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Wood, Paper & Green Building

Light-gauge steel design tweaked to hit the ‘sweet spot’ for mid-rise buildings Seattle

Daily Journal of Commerce
May 19, 2016
Category: Wood, Paper & Green Building
Region: United States, US West

When the Sparc apartment in Bellevue is finished this summer, the 104-unit building will have a contemporary skin that disguises a new hybrid structural engineering system. The system, designed by Bellevue structural engineering firm Cary Kopczynski & Co., tweaks the light-gauge steel construction method by incorporating a shear wall system that allows engineers to build taller without the higher costs of a reinforced concrete building. …While light-gauge steel construction has been around for years as a substitute for wood-framed low-rise apartment buildings and single-family homes, the Sparc building uses a modified version of traditional light-gauge steel design that allows the developer, Security Properties, to build a few floors higher than a wood-framed building and have greater floor space and ceiling heights.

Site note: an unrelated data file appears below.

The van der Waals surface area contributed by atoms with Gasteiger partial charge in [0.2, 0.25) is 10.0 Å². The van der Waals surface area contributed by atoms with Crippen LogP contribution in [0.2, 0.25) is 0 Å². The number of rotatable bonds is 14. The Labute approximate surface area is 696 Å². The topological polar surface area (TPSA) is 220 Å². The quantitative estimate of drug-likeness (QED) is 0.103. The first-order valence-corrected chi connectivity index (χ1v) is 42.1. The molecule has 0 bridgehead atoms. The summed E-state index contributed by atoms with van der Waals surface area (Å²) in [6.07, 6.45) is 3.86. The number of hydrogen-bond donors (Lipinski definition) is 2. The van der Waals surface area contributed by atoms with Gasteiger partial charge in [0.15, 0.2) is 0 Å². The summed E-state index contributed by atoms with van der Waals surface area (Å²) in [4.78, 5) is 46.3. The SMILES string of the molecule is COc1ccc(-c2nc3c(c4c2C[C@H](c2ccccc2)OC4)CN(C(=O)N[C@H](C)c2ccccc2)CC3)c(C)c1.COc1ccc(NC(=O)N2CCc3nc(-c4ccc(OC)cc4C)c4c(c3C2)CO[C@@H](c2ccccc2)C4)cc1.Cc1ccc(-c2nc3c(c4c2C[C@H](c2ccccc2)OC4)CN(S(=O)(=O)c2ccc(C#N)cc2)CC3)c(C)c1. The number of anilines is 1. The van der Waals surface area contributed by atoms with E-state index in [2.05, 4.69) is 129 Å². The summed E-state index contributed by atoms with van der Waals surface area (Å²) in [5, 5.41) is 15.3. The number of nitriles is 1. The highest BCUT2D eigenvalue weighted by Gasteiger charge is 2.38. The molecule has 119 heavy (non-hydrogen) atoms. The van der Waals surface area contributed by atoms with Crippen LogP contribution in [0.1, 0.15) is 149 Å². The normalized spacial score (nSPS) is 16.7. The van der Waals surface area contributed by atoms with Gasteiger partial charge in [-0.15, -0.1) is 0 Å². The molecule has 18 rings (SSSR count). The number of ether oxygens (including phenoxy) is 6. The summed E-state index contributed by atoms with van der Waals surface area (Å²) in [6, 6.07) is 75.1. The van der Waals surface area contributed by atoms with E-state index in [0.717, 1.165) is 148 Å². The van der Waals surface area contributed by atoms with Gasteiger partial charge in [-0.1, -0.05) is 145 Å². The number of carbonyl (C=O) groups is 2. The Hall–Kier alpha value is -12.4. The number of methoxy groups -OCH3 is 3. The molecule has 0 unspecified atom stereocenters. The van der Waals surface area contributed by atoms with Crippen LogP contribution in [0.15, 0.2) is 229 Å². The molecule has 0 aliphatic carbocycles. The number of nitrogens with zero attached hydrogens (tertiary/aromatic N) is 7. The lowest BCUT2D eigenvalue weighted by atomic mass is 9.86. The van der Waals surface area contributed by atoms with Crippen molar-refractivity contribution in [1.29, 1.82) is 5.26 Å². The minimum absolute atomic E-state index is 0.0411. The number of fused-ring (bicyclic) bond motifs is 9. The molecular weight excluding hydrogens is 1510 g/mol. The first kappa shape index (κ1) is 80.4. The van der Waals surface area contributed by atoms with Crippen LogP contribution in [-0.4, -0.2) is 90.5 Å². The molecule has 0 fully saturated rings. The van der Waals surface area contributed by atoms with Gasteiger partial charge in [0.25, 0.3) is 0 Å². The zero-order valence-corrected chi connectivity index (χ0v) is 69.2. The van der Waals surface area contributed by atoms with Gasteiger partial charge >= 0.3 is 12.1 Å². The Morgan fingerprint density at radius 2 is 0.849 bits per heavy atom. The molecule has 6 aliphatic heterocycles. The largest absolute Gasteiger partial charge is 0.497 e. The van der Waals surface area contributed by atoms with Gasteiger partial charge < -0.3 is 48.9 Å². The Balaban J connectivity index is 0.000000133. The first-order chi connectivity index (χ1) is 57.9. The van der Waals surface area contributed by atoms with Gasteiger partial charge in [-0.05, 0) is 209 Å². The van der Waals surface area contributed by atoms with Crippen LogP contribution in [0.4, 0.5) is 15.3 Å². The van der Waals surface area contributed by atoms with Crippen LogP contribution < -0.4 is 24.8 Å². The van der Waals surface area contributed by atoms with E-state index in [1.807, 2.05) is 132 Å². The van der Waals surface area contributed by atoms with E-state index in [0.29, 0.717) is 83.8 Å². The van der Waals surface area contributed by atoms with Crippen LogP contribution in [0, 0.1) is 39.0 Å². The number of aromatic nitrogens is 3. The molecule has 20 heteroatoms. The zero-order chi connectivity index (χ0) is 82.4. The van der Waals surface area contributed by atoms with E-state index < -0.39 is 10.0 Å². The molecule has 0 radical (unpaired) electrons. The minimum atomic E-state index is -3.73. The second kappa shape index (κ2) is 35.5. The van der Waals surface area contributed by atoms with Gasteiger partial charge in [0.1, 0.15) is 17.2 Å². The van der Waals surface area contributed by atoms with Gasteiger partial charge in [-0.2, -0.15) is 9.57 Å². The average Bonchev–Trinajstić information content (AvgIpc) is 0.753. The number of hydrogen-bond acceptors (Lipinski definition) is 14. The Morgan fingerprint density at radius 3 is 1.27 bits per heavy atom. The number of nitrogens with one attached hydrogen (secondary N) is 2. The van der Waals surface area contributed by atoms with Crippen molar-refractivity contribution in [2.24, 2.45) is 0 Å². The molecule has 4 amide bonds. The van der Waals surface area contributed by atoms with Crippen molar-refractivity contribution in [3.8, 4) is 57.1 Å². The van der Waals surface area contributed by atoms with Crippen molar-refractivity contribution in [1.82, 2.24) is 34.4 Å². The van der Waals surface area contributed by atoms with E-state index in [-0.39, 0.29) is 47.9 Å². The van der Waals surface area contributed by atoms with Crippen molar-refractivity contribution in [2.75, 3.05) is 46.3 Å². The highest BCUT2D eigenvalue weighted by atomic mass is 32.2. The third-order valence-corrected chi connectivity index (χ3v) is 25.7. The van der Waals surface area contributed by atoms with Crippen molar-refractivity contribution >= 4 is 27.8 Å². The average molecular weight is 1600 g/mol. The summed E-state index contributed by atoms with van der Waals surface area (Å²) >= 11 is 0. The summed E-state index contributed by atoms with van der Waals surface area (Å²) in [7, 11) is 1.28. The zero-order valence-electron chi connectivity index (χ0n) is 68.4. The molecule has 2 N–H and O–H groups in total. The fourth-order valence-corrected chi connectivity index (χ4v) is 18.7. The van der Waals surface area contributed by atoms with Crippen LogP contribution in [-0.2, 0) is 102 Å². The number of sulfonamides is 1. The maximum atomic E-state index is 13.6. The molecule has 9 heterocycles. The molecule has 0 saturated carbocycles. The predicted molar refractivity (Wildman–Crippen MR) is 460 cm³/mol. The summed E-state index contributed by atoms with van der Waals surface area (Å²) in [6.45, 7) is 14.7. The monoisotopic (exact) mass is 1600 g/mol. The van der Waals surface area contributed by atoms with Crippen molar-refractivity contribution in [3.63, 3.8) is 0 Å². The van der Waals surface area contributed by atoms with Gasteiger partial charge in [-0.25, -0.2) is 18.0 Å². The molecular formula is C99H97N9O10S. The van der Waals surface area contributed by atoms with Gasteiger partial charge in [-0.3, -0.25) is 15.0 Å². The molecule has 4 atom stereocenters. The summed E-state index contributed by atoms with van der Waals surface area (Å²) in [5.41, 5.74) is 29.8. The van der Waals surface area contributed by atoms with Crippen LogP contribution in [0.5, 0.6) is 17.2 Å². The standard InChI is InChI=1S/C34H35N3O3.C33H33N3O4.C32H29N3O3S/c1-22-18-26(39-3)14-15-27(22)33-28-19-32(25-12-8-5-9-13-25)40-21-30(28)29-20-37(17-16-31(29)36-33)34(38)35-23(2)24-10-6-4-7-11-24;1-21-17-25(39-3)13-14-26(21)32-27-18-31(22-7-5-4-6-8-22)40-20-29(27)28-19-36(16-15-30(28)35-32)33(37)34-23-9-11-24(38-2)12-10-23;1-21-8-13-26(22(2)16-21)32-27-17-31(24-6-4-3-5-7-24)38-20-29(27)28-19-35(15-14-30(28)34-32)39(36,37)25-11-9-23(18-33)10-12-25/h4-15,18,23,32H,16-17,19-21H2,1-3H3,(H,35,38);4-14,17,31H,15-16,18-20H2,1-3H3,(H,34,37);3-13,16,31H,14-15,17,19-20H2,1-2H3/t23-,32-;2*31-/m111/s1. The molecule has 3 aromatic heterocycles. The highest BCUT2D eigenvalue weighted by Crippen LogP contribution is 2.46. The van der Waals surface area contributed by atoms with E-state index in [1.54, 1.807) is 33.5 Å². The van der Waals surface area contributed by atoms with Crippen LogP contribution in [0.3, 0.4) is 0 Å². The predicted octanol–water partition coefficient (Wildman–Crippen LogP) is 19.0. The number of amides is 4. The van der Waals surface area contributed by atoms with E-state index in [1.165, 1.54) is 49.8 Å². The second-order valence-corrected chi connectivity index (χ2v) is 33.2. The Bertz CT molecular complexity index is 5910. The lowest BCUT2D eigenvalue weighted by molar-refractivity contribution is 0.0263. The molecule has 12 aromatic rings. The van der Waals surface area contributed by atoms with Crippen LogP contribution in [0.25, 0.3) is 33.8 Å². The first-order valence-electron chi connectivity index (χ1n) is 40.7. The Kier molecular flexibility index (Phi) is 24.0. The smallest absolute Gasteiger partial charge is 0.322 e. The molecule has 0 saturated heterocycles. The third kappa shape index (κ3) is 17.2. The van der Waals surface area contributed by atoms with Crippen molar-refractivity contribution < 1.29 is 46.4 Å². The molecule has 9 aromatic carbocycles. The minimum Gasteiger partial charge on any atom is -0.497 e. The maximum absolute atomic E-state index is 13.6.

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Pioneer Millworks Salvages Heart Pine Timbers After Fire Destroys Historic Pullman Couch Co. Building

PR Web
May 19, 2016
Category: Wood, Paper & Green Building
Region: US East, United States